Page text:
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Perspective
06 May 2021

The EU gears up for development finance framework

Editor in Chief
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MFI/DFI, Regulation
The EU is currently considering a financial framework for European multilateral and bilateral development banks – under the EFAD umbrella. But, as Paul Mudde, consultant at Sustainable Finance & Insurance outlines here, these discussions have so far ignored reports made to the G20 and unregulated official financial competition, particularly from China.

In October 2019, the EU-Wise Persons Group (WPG) presented an independent analysis on optimising the EU Financial Architecture for Development (EFAD).  This report is mainly about the development finance activities of the European Bank for Reconstruction and Development (EBRD), the European Investment Bank (EIB), the EU Commission and - albeit to a lesser extent – those of individual EU member states through their bilateral development banks (BDBs) and their official development assistance (ODA) aid agencies. 

Aid from the EU is currently very fragmented because the EBRD, the EIB, and various national development finance actors operate quite autonomously and pursue their own development policies. Jointly, however, the EU is the largest donor to developing countries. Recent OECD figures show that ODA provided by the EU has reached €66.8 billion ($80.7 billion) in 2020 on a grant equivalent basis, representing 0.50% of EU gross national income (GNI). This is significantly above the 0.26% average of non-EU countries that are members of the OECD Development Assistance Committee (DAC). In 2020 the EU was responsible for approximately 46% of the total ODA provided by all OECD DAC members to developing countries. It should be noted that these ODA figures do not include non-ODA development finance provided by various EU development banks.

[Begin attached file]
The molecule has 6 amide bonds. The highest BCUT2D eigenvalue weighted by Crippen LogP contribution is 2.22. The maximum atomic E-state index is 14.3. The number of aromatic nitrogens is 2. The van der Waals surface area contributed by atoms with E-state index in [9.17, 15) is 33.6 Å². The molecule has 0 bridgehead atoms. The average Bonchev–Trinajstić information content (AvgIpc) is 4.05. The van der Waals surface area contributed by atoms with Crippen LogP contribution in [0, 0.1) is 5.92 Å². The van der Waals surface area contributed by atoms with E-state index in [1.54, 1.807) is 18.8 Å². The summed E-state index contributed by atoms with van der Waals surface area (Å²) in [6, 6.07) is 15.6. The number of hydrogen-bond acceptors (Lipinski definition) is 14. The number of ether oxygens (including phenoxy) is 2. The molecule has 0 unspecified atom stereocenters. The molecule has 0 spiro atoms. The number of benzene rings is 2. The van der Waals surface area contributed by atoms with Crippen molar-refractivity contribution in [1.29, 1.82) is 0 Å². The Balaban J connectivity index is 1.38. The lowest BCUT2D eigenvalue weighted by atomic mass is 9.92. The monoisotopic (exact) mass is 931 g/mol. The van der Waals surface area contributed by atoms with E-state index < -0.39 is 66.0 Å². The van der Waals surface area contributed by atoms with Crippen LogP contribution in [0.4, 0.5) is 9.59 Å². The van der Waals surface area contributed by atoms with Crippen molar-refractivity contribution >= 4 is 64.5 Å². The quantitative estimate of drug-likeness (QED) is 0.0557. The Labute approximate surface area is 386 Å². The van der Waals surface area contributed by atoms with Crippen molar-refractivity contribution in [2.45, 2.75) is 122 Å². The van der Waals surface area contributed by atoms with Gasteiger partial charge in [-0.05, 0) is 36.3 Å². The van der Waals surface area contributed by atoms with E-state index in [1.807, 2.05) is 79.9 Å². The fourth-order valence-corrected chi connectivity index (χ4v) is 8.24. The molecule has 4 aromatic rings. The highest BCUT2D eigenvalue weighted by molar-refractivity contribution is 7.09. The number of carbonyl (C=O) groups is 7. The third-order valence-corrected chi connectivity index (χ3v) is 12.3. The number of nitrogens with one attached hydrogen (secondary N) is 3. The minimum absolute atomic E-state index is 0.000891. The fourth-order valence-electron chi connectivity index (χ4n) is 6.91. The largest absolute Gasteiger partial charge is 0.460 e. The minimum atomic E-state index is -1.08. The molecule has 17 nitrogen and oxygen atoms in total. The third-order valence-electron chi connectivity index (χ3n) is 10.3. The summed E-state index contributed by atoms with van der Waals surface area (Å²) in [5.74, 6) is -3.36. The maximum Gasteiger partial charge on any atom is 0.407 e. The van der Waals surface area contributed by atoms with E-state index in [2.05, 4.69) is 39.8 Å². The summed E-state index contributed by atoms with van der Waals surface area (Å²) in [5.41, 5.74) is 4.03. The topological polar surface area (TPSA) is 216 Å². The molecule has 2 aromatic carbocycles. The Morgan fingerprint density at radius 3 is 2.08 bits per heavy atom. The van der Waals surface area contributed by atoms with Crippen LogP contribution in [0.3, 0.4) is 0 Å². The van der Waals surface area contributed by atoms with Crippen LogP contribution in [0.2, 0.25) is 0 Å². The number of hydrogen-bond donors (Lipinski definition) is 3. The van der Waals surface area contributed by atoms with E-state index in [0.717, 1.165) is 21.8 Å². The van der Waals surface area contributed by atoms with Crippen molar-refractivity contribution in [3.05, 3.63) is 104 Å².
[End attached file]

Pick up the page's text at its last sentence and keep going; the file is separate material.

In December 2019, following the advice of the EU WPG, the EU Council commissioned a further feasibility study into three possible options for the future of the European Financial Architecture for Development, namely: (1) Scenario A - a European development bank based on the EBRD, (2) Scenario B - a European development bank based on a subsidiary of the EIB for EU external activities and (3) Scenario C - improving the current architecture (status quo +). The status quo + option implies maintaining the current fragmented situation, combined with more “policy coordination” by the EU Commission and some general recommendations to promote mutual cooperation between various EU development finance Institutions. 

On Thursday 29 April 2021 the EU ministers for development cooperation discussed these three options further in an EU council meeting. It appears that a majority of EU countries are likely to opt for option 3, but this is not yet certain. The status quo + option is also supported by the EBRD, the EIB and various EU BDBs.

The entire EFAD-discussion has so far been dominated by institutional issues and interests of various development financiers in the current EU development eco-system. In discussing the three options hardly any attention has been given to two key questions, namely: (1) what is in the best interest of achieving the UN Sustainable Development Goals (UN SDGs) in developing countries by 2030 and, (2) what important developments in official finance globally are in the best interest of the EU?

Furthermore, it is quite striking that thus far important recommendations of the so-called G20 Eminent Persons Group (EPG) have not been considered in EFAD discussions. In October 2018 – thus one year ahead of the EFAD report of the European Wise Persons Group – the G20 EPG published its report ‘Making the Global Financial System work for All’ which contains many important recommendations for the operations of multilateral development banks (MDBs), which are also relevant for the EBRD and EIB.